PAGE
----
Additional data are available at:

Flu-Associated Hospitalizations: Since October 1, 2017, 23,324 laboratory-confirmed influenza-associated hospitalizations have been reported through the Influenza Hospitalization Network (FluSurv-NET), a population-based surveillance network for laboratory-confirmed influenza-associated hospitalizations. This translates to a cumulative overall rate of 81.7 hospitalizations per 100,000 people in the United States.
The highest hospitalization rate is among people 65 years and older (350.7 per 100,000), followed by adults aged 50-64 years (88.5 per 100,000), and younger children aged 0-4 years (57.8 per 100,000). During most seasons, adults 65 years and older have the highest hospitalization rates, followed by children 0-4 years.
These rates are higher than the final week 8 rates for the 2014-2015 season for those age groups, when the hospitalization rate for people 65 years and older was 275.5 per 100,000; 44.6 per 100,000 for people 50-64 years and 48.4 per 100,000 for children 0-4 years were. Current week 8 rates are higher than end-of-season hospitalization rates for all ages (cumulative), people 65 and older, people 50-64 years, people 18-49 years, and children 0-4 years. Current rates for children 5-17 years are now similar to the end-of-season rates for 2014-2015.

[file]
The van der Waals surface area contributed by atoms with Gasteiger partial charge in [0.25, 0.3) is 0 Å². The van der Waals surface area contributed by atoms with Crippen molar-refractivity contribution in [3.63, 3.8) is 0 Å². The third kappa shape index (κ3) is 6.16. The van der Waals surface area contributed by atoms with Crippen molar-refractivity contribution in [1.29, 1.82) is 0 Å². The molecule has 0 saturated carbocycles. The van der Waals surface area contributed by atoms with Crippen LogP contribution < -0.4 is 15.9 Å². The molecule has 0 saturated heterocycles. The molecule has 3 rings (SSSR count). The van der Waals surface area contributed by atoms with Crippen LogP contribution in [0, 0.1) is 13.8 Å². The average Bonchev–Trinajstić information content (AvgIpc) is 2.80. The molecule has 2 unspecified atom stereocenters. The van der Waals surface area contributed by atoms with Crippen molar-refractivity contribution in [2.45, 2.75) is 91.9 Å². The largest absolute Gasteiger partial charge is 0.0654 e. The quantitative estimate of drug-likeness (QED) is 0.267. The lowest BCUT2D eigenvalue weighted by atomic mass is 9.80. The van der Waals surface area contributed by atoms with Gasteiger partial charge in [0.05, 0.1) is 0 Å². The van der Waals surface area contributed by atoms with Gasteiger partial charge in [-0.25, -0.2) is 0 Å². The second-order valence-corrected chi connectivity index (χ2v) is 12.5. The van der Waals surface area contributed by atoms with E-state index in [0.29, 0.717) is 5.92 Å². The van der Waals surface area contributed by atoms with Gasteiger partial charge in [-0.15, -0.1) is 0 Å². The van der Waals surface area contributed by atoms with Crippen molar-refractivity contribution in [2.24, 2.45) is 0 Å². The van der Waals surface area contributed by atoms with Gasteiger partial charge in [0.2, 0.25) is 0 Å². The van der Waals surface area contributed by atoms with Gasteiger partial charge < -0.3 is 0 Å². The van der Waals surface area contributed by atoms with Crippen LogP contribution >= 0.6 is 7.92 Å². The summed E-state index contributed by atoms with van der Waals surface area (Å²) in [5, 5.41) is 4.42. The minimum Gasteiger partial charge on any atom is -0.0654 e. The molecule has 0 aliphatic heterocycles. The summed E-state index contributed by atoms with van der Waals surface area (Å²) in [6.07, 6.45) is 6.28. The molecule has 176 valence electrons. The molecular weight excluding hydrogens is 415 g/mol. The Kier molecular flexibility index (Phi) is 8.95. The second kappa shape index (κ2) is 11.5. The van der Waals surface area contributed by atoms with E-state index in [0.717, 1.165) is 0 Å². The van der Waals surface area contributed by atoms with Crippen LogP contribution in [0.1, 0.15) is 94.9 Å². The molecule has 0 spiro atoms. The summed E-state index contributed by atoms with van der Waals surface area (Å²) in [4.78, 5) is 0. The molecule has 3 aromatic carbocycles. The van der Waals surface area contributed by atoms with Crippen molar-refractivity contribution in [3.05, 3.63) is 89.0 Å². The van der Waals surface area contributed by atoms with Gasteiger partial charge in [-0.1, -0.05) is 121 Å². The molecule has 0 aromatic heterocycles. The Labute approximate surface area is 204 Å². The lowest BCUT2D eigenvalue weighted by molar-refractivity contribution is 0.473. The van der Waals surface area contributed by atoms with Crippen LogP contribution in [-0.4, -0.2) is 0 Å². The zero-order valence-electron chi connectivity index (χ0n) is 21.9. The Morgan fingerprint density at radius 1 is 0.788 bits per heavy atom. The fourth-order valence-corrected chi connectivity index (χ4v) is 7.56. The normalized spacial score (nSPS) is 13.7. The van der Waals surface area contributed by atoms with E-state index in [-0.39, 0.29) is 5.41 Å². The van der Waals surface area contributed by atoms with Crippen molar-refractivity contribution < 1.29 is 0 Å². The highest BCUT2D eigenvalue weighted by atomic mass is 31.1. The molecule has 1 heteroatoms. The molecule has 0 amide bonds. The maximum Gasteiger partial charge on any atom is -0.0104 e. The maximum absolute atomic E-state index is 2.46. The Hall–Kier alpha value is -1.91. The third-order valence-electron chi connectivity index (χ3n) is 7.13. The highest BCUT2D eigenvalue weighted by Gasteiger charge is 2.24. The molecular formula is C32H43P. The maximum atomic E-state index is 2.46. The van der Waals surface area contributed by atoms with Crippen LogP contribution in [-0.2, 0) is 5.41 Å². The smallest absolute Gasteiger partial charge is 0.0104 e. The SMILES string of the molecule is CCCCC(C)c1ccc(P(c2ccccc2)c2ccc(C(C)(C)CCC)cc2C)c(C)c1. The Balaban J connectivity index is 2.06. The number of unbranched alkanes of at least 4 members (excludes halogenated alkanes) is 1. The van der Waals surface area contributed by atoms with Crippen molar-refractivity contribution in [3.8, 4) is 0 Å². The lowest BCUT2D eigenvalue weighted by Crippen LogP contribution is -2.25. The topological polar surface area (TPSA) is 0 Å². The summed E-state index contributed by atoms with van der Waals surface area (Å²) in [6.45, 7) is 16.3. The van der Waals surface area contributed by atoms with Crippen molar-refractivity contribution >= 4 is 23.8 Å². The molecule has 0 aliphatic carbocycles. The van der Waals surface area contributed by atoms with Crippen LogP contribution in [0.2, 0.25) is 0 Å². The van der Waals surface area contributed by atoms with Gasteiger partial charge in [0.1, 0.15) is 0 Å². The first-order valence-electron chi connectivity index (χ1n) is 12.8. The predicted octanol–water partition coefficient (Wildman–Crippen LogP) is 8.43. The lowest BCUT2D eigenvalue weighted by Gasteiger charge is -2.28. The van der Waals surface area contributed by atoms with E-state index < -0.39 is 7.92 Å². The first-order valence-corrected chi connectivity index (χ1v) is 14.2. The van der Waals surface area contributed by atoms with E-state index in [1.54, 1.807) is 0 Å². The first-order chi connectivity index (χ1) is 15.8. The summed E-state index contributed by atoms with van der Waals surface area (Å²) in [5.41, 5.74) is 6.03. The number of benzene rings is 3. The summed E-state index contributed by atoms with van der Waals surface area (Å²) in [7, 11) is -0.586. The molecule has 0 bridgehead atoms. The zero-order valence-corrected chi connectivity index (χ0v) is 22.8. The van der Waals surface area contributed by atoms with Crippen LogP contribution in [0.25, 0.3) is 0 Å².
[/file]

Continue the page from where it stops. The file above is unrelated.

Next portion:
Hospitalization data are collected from 13 states and represent approximately 9% of the total U.S. population. The number of hospitalizations reported does not reflect the actual total number of influenza-associated hospitalizations in the United States. Additional data, including hospitalization rates during other influenza seasons, can be found at and

Mortality Surveillance:
The proportion of deaths attributed to pneumonia and influenza (P&I) decreased but is high again at 9.0% for the week ending February 10, 2018 (week 6). This percentage is above the epidemic threshold of 7.4% for week 6 in the National Center for Health Statistics (NCHS) Mortality Surveillance System.
NCHS data is delayed for two weeks to allow for the collection of enough data to produce stable P&I percentages.
Region and state-specific data are available at
Pediatric Deaths:
17 influenza-associated pediatric deaths were reported to CDC during week 8.